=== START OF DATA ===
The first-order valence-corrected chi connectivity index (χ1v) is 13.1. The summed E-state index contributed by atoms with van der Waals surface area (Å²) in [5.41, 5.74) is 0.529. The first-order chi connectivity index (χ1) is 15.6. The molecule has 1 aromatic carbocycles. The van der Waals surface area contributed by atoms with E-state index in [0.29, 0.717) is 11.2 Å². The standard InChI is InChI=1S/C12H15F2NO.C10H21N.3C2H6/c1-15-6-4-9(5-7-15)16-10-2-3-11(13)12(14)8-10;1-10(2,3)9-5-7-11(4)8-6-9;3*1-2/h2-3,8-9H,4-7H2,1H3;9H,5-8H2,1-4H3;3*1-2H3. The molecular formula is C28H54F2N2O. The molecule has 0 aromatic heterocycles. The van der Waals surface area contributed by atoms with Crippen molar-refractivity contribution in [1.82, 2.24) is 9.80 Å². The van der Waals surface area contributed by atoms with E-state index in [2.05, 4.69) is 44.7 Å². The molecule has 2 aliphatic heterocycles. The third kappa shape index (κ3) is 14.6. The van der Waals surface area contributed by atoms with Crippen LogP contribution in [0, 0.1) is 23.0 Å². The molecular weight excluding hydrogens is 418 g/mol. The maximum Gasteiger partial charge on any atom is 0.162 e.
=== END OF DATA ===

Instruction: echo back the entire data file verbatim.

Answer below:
The first-order valence-corrected chi connectivity index (χ1v) is 13.1. The summed E-state index contributed by atoms with van der Waals surface area (Å²) in [5.41, 5.74) is 0.529. The first-order chi connectivity index (χ1) is 15.6. The molecule has 1 aromatic carbocycles. The van der Waals surface area contributed by atoms with E-state index in [0.29, 0.717) is 11.2 Å². The standard InChI is InChI=1S/C12H15F2NO.C10H21N.3C2H6/c1-15-6-4-9(5-7-15)16-10-2-3-11(13)12(14)8-10;1-10(2,3)9-5-7-11(4)8-6-9;3*1-2/h2-3,8-9H,4-7H2,1H3;9H,5-8H2,1-4H3;3*1-2H3. The molecular formula is C28H54F2N2O. The molecule has 0 aromatic heterocycles. The van der Waals surface area contributed by atoms with Crippen molar-refractivity contribution in [1.82, 2.24) is 9.80 Å². The van der Waals surface area contributed by atoms with E-state index in [2.05, 4.69) is 44.7 Å². The molecule has 2 aliphatic heterocycles. The third kappa shape index (κ3) is 14.6. The van der Waals surface area contributed by atoms with Crippen LogP contribution in [0, 0.1) is 23.0 Å². The molecular weight excluding hydrogens is 418 g/mol. The maximum Gasteiger partial charge on any atom is 0.162 e.